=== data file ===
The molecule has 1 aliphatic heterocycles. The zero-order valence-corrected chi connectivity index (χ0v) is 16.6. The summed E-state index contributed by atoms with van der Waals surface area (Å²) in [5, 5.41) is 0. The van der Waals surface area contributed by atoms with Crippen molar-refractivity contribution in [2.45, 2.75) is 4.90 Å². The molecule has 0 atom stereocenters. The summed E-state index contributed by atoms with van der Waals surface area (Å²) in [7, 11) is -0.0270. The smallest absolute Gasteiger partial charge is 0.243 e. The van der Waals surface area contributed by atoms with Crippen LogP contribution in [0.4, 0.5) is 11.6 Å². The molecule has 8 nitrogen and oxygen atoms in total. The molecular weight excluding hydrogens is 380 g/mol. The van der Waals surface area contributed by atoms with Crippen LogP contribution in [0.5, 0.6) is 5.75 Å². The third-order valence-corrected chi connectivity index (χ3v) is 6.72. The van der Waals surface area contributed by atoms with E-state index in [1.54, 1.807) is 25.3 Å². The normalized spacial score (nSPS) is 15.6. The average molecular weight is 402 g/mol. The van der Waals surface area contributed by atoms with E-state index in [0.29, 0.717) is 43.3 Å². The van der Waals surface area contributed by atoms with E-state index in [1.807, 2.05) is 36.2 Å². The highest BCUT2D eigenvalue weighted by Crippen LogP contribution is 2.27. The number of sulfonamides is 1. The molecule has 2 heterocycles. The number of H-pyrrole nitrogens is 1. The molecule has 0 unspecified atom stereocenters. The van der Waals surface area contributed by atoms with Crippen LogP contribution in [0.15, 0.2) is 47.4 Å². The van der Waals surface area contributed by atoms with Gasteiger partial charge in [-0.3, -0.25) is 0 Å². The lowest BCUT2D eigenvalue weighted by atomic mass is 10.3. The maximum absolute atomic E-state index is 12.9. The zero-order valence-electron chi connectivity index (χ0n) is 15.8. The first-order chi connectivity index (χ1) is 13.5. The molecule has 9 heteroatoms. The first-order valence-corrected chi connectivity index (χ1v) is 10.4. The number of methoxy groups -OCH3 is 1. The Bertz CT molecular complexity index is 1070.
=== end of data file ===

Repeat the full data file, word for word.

The molecule has 1 aliphatic heterocycles. The zero-order valence-corrected chi connectivity index (χ0v) is 16.6. The summed E-state index contributed by atoms with van der Waals surface area (Å²) in [5, 5.41) is 0. The van der Waals surface area contributed by atoms with Crippen molar-refractivity contribution in [2.45, 2.75) is 4.90 Å². The molecule has 0 atom stereocenters. The summed E-state index contributed by atoms with van der Waals surface area (Å²) in [7, 11) is -0.0270. The smallest absolute Gasteiger partial charge is 0.243 e. The van der Waals surface area contributed by atoms with Crippen LogP contribution in [0.4, 0.5) is 11.6 Å². The molecule has 8 nitrogen and oxygen atoms in total. The molecular weight excluding hydrogens is 380 g/mol. The van der Waals surface area contributed by atoms with Crippen LogP contribution in [0.5, 0.6) is 5.75 Å². The third-order valence-corrected chi connectivity index (χ3v) is 6.72. The van der Waals surface area contributed by atoms with E-state index in [1.54, 1.807) is 25.3 Å². The normalized spacial score (nSPS) is 15.6. The average molecular weight is 402 g/mol. The van der Waals surface area contributed by atoms with E-state index in [0.29, 0.717) is 43.3 Å². The van der Waals surface area contributed by atoms with E-state index in [1.807, 2.05) is 36.2 Å². The highest BCUT2D eigenvalue weighted by Crippen LogP contribution is 2.27. The number of sulfonamides is 1. The molecule has 2 heterocycles. The number of H-pyrrole nitrogens is 1. The molecule has 0 unspecified atom stereocenters. The van der Waals surface area contributed by atoms with Crippen LogP contribution in [0.15, 0.2) is 47.4 Å². The van der Waals surface area contributed by atoms with Gasteiger partial charge in [-0.3, -0.25) is 0 Å². The lowest BCUT2D eigenvalue weighted by atomic mass is 10.3. The maximum absolute atomic E-state index is 12.9. The zero-order valence-electron chi connectivity index (χ0n) is 15.8. The first-order chi connectivity index (χ1) is 13.5. The molecule has 9 heteroatoms. The first-order valence-corrected chi connectivity index (χ1v) is 10.4. The number of methoxy groups -OCH3 is 1. The Bertz CT molecular complexity index is 1070.